from the FAS Project on Government Secrecy
Volume 2010, Issue No. 28
April 8, 2010

Secrecy News Blog:


In what may be the Obama Administration's single most significant reduction in national security secrecy to date, the Department of Defense this week published the first unclassified Nuclear Posture Review.

The Nuclear Posture Review (NPR) defines U.S. nuclear weapons policy, strategy and force structure. As such, it is one of the most important national security policy documents in government. Two previous Reviews conducted by the Clinton and Bush Administrations in 1994 and 2001 were classified and were not meant to be made public.

When portions of the Bush NPR nevertheless leaked in 2002, Defense Secretary Donald Rumsfeld furiously condemned the release. "Whoever leaked it violated federal criminal law," he said. "It seems that there are some people who simply have a compulsion to seem important, so they take classified information which can damage U.S. national security and give it to people who aren't cleared for it," he added. Even after the Bush NPR report leaked, another official said, "the last administration then found it difficult ever to talk about the results of the review, because it was talking about a leaked classified document."

But this week, in a tangible sign of changing national security secrecy standards, Defense Secretary Robert Gates held a press conference to release the latest NPR document himself.

"The report of the Nuclear Posture Review will exist only in unclassified form," a Pentagon official said at a background briefing on April 6. "There will not be a classified Nuclear Posture Review from which we have redacted a lot of information and then just put forward an unclassified variant. This reflected a decision early in the process.... And in an effort to be fully transparent in our choices and the thinking behind them, we did not want to leave big open questions about what might be left unsaid because it's in the classified domain."

This is not the end of nuclear weapons secrecy, by any means. For one thing, the exact size and composition of the U.S. nuclear arsenal remain classified (wrongly, we would say). Also, "you know there are classified implementation processes, guidance processes," the unnamed Pentagon briefer said. "So it's not that it's free of classified aspects, but the [NPR] report as such and all of the policy findings and recommendations and all of the logic behind them will be presented at the unclassified level."

Incongruously, even the Obama Presidential Study Directive that initiated the latest NPR process a year ago remains classified and unavailable. But with the release of the final Report, that seems like a mere bureaucratic absurdity of little consequence.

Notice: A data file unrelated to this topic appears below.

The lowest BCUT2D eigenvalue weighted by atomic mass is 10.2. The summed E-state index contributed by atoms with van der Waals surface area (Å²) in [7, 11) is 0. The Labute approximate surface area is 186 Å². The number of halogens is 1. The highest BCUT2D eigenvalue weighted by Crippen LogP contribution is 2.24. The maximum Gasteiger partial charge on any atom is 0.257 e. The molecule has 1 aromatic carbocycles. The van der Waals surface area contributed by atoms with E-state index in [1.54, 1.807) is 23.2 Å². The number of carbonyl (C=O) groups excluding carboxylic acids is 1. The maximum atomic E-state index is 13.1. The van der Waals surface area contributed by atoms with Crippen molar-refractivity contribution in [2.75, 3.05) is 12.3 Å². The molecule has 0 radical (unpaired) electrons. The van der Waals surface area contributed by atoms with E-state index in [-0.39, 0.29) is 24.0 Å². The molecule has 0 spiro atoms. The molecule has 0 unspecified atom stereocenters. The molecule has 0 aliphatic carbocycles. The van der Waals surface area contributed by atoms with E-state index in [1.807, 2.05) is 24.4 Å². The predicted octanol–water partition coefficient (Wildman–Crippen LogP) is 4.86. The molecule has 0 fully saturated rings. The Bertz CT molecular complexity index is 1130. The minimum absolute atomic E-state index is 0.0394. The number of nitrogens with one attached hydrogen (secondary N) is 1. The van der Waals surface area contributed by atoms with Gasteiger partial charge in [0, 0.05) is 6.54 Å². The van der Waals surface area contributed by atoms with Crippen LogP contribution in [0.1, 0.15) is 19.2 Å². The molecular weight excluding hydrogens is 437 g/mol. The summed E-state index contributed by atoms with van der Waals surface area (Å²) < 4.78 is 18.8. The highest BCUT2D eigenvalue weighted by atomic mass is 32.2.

The public release of the NPR report does not guarantee a superior policy outcome. But it does eliminate a longstanding hurdle to informed debate on nuclear weapons policy, and it permits the interested public to focus its attention on the substance of the policy, not on a tiresome pursuit of undisclosed records.

In December 1993, Secretary of Energy Hazel O'Leary undertook her Openness Initiative, releasing all kinds of previously secret records on nuclear weapons tests, historical production of nuclear materials, and many other important topics. Borrowing a slogan from an old cigarette ad, a DOE spokesman at the time said that the Department's new secrecy policy was to "classify less, and enjoy it more."

In this instance, at least, the Obama Administration seems to be following the same joyful path.

The White House yesterday announced the release of dozens of executive branch agency Open Government Plans, which are supposed to guide the implementation of the President's Open Government Directive. Several of the Plans deal, directly or indirectly, with declassification of national security information and records.


In May 2009, North Korea announced that it had conducted its second nuclear explosive test. Although the event generated a seismic signature consistent with a nuclear explosion, it produced no detectible release of radioactive gases or particulates (fallout). This either means that North Korea actually conducted a non-nuclear simulation of a nuclear test, or else it managed to achieve complete containment of a real nuclear explosion. Since detection of radioactive emissions provides the most unambiguous confirmation of a nuclear explosion, the successful containment of a nuclear test could be problematic for verification of a treaty banning such explosions.

This conundrum is explored in a new report from the Congressional Research Service. See "North Korea's 2009 Nuclear Test: Containment, Monitoring, Implications," April 2, 2010:

Congress has refused to make reports like this directly available to the public. Other noteworthy new CRS products obtained by Secrecy News that have not been publicly released include the following.

"Judicial Activity Concerning Enemy Combatant Detainees: Major Court Rulings," April 1, 2010:

"Federal Building and Facility Security," March 24, 2010:

"The U.S. Motor Vehicle Industry: Confronting a New Dynamic in the Global Economy," March 26, 2010:

"U.S. Initiatives to Promote Global Internet Freedom: Issues, Policy, and Technology," April 5, 2010:


Secrecy News is written by Steven Aftergood and published by the Federation of American Scientists.

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